Professor Amy Cyphert Posts Work to SSRN

West Virginia University professor Amy Cyphert recently published three news works to SSRN.

Prisoners of Fate: the Challenges of Creating Change for Children of Incarcerated Parents was published in volume 77 of the Maryland Law Review.

From the abstract:

Children of incarcerated parents, the invisible victims of mass incarceration, suffer tremendous physical, psychological, educational, and financial burdens—detrimental consequences that can continue even long after a parent has been released. Although these children are blameless, policy makers, judges, and prison officials in charge of visitation policies have largely overlooked them. The United States Sentencing Commission Guidelines Manual explicitly instructs judges to ignore children when fashioning their parents’ sentences, and judges have largely hewed to this policy, even in the wake of the 2005 United States v. Booker decision that made those Guidelines merely advisory, not mandatory. Although some scholars have suggested amending the Guidelines or making other legislative changes that would bring children’s interests forward at the sentencing phase, these suggestions are less likely than ever to bear fruit. In light of the Trump Administration’s “tough on crime” rhetoric, new Attorney General Jefferson Sessions’ “law and order” reputation, and Republican control of the House and Senate, policy change that is viewed as “progressive” is highly unlikely. Therefore, this Article proposes two other avenues for change. First, in a new and unique proposal, this Article suggests federal judges can and should independently order the inclusion of Family Impact Statements into a defendant’s presentence investigation report via a heretofore largely unused “catchall provision” of the Federal Rules of Criminal Procedure. Second, this Article makes three modest policy recommendations that are aimed at improving the ability of children to visit their incarcerated parents. Visitation has been shown in studies to be a powerful tool of mitigation for many of the harms children experience when their parents are incarcerated, but visitation rates are woefully low. The options for improving circumstances for children of incarcerated parents may well be limited, but there are viable options, and there is no time to waste.

Offensively Objective: The Problem of Applying TItle IX to Very Young Students was published in volume 51 of the Family Law Quarterly.

From the Abstract:

The headlines are full of stories of children as young as kindergarten being suspended from school for “sexual harassment ” for behavior that is largely age-appropriate and seemingly innocent. School officials claim their hands are tied by zero tolerance policies that give them no discretion. This Article explores the history of Title IX, which bans gender discrimination, including sexual harassment, in our nation’s public schools, including elementary schools. Despite guidance from the Department of Education that school officials should consider the age of the children involved when sexual harassment is alleged and should not overreact, and despite the reticence of federal courts to impose liability on schools in these cases, many administrators continue to overcorrect out of a fear of litigation. Justice Kennedy predicted this fear in his dissent from the seminal Title IX sexual harassment case that provided for school district liability for peer-on-peer sexual harassment. The disciplinary codes that attempt to respond to Title IX’s mandate that schools disseminate policies against sexual harassment are part of the problem, as many are vague and overly broad. Ultimately, lawyers may not be successful in challenging suspensions of young children for perceived violations of Title IX in court, though the threat of such litigation has been powerful in many of the more publicized cases. Regardless, there is still a role for attorneys to play as advocates for changing the system as a whole, and moving away from zero tolerance policies when it comes to our youngest students.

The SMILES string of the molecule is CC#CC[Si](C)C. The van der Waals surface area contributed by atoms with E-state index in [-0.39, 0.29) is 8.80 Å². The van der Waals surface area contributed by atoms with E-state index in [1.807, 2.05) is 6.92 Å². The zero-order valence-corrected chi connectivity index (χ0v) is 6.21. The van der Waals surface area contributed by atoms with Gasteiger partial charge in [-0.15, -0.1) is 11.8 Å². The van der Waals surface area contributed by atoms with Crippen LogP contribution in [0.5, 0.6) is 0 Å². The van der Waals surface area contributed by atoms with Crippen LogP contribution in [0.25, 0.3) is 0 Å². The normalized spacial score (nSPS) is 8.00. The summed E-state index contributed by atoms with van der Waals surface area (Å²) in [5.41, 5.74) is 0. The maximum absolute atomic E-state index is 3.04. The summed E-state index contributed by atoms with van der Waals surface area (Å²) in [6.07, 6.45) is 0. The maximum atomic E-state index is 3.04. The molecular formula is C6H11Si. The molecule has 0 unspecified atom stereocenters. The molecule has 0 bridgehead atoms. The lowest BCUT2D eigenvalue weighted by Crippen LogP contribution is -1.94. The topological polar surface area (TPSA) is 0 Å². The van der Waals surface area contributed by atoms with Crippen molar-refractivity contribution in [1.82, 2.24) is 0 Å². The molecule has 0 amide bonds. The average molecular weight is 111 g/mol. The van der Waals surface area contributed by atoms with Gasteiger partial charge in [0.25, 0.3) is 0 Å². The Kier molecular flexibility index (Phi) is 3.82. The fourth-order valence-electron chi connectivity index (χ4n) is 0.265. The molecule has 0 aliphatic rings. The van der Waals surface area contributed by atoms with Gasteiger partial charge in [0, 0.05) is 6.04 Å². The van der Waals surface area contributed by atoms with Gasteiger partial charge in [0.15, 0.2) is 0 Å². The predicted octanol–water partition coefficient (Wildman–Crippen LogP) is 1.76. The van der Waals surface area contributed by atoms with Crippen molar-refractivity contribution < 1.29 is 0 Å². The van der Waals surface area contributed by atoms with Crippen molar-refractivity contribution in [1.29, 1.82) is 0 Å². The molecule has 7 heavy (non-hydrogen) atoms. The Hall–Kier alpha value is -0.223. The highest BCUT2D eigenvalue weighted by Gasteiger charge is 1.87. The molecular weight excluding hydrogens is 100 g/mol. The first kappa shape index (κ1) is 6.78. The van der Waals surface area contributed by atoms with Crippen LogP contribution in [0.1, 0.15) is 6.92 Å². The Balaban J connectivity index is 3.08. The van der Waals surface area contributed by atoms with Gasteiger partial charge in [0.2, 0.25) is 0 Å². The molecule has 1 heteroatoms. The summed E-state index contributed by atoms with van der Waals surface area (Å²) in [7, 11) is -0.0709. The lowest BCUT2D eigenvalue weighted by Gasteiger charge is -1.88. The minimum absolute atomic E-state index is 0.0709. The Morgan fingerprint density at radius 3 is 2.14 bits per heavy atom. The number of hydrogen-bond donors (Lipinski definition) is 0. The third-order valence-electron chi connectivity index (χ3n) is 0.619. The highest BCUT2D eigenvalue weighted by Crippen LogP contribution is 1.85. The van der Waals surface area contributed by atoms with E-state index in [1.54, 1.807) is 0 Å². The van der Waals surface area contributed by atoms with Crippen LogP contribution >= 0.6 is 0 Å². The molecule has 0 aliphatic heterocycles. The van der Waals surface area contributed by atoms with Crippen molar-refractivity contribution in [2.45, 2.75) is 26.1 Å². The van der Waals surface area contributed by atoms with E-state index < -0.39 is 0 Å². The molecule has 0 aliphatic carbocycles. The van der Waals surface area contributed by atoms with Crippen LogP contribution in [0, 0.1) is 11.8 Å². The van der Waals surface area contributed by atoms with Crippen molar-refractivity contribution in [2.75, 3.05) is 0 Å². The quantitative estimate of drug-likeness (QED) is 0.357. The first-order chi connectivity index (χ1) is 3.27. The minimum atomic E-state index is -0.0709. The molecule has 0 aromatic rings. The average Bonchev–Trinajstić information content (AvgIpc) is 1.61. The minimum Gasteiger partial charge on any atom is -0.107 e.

Addressing Racial Disparities in Preschool Suspension and Expulsion Rates was published in volume 82 of the Tennessee Law Review.

From the Abstract:

In 2014, the Department of Education's Office for Civil Rights published data for the first time that tracked preschool suspension and expulsion rates. The data was startling: not only were preschoolers being suspended and expelled, something that surprised many readers on its own, they were being suspended and expelled in racially disproportionate numbers, with African-American boys bearing the brunt of the discipline. Politicians, researchers and advocates quickly spoke out, noting that these numbers confirmed that the school to prison pipeline really starts in preschool, and calling for reform.

In this Article, I explore some of the policies and practices that have led to preschool expulsions, including zero tolerance policies and the challenging behavior of preschoolers, and also offer theories on what might have led to their racially disproportionate use, including unconscious bias on the part of teachers and administrators.I also examine the tragic impact these disciplinary procedurescan have on students and their families. I next examine the long odds for success that most legal challenges to racially disproportionate preschool expulsions and suspensions will face, due mostly to judicially imposed requirements that plaintiffs establish racially discriminatory intent, not just disparate outcomes. Finally, I sketch the contours of what a successful policy-based solution might look like, and how best practices from existing research and programs might be utilized to create meaningful change.